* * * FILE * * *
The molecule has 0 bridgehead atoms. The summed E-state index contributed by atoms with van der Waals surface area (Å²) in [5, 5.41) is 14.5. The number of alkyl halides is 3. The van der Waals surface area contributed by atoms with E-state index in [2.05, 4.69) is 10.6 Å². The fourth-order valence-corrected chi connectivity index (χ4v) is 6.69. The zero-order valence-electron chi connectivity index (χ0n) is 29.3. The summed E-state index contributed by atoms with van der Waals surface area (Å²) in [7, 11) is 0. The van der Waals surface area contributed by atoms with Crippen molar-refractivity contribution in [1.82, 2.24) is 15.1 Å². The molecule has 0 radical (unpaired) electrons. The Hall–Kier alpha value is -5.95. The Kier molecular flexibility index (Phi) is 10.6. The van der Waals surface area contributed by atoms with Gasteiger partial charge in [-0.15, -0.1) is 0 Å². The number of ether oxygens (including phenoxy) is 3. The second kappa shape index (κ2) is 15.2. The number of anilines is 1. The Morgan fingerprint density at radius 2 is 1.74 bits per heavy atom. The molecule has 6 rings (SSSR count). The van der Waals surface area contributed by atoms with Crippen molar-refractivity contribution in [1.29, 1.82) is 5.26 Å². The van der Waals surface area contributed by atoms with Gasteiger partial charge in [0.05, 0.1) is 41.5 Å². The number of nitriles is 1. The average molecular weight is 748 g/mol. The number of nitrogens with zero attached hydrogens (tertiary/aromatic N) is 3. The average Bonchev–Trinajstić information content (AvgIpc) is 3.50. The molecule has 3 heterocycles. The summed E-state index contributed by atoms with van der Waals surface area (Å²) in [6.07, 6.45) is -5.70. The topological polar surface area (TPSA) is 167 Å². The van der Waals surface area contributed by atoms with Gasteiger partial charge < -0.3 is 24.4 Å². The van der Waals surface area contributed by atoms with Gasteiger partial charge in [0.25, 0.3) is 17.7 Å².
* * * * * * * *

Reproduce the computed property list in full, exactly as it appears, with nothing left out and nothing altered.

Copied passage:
The molecule has 0 bridgehead atoms. The summed E-state index contributed by atoms with van der Waals surface area (Å²) in [5, 5.41) is 14.5. The number of alkyl halides is 3. The van der Waals surface area contributed by atoms with E-state index in [2.05, 4.69) is 10.6 Å². The fourth-order valence-corrected chi connectivity index (χ4v) is 6.69. The zero-order valence-electron chi connectivity index (χ0n) is 29.3. The summed E-state index contributed by atoms with van der Waals surface area (Å²) in [7, 11) is 0. The van der Waals surface area contributed by atoms with Crippen molar-refractivity contribution in [1.82, 2.24) is 15.1 Å². The molecule has 0 radical (unpaired) electrons. The Hall–Kier alpha value is -5.95. The Kier molecular flexibility index (Phi) is 10.6. The van der Waals surface area contributed by atoms with Gasteiger partial charge in [-0.15, -0.1) is 0 Å². The number of ether oxygens (including phenoxy) is 3. The second kappa shape index (κ2) is 15.2. The number of anilines is 1. The Morgan fingerprint density at radius 2 is 1.74 bits per heavy atom. The molecule has 6 rings (SSSR count). The van der Waals surface area contributed by atoms with Crippen molar-refractivity contribution in [1.29, 1.82) is 5.26 Å². The van der Waals surface area contributed by atoms with Gasteiger partial charge in [0.05, 0.1) is 41.5 Å². The number of nitriles is 1. The average molecular weight is 748 g/mol. The number of nitrogens with zero attached hydrogens (tertiary/aromatic N) is 3. The average Bonchev–Trinajstić information content (AvgIpc) is 3.50. The molecule has 3 heterocycles. The summed E-state index contributed by atoms with van der Waals surface area (Å²) in [6.07, 6.45) is -5.70. The topological polar surface area (TPSA) is 167 Å². The van der Waals surface area contributed by atoms with Gasteiger partial charge < -0.3 is 24.4 Å². The van der Waals surface area contributed by atoms with Gasteiger partial charge in [0.25, 0.3) is 17.7 Å².